Has Ukraine become Russia’s Iraq or Afghanistan 2.0 for Putin?

The most immediate issue is that Russia invaded Ukraine. But, of course, that is not the beginning of the story. I am very sympathetic to the Ukrainian people in this war, but I will try to give a balanced perspective from the study and knowledge at my disposal.

I am not going to defend the wars in Iraq and Afghanistan. There were significant errors made there, and their morality is highly questionable.

However, there are in one fundamental difference. The current war in Ukraine is an attempt by Russia to seize territory to be incorporated into Russia and wipe Ukraine off the map as a nation and as a culture. In Iraq and Afghanistan, there was no intention to permanently seize territory or destroy those countries as nations or as cultures.

I do not expect any reader of this text to believe that Russian aggression was justified. My aim is simply to provide pushback against the idea that Putin is entirely deranged and divorced from reality. As a way of background, let me highlight the following:

  • When the Cold War ended a generation ago, the West expected Russia to permanently accept matters as they were settled then. Russia became a laughingstock, seen as a backwater only respectable for its possession of nuclear weapons. It was called “Nigeria with Snow” or “Burkina Faso with nuclear weapons.” What security interests and concerns it might have were deemed to be utterly irrelevant. Nations that had been part of the Warsaw Pact, the Soviet Union’s more coercive answer to NATO, rushed to join the EU and/or NATO. It was a moment of weakness for Russia, and there was nothing they could do but protest. Here, it is important to add something. No one forced these nations to join the Western orbit. They did so both because they believed it to be in their economic interest and because they understandably wanted protection from the country that had coerced them into an economic system and military alliance with scant popular support for decades.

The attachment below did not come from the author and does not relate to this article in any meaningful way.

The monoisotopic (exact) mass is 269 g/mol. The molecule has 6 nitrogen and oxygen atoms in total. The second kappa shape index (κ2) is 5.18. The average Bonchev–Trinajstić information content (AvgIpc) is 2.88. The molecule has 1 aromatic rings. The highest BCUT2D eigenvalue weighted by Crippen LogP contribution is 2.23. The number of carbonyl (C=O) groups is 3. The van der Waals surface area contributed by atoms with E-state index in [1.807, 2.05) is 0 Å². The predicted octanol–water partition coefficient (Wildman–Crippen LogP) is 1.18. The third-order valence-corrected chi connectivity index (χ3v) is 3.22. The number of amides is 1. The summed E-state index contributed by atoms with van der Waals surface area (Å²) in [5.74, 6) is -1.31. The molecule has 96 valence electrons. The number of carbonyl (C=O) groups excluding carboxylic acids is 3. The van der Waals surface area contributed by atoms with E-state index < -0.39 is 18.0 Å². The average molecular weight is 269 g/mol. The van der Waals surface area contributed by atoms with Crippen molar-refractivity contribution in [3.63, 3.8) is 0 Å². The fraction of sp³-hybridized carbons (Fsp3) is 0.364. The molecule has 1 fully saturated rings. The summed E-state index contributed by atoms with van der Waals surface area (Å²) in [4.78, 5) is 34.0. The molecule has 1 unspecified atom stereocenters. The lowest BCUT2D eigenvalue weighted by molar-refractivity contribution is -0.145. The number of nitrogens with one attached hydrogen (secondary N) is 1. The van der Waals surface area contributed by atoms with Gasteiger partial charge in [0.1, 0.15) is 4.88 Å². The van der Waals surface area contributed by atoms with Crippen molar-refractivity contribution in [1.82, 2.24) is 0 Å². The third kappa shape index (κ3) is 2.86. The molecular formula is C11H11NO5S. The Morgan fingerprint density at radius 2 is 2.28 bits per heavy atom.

• That said, to someone who subscribed to a diplomatic worldview based on the balance of power.
  • rather than national self-determination, the end result was that the West, with its economic system, political values, and military alliance, was expanding at Russia’s expense. It is not necessary to agree with this worldview in order to understand why someone who holds it might feel aggrieved at various changes in the status quo, especially if those changes are perceived to have arisen from underhanded tactics.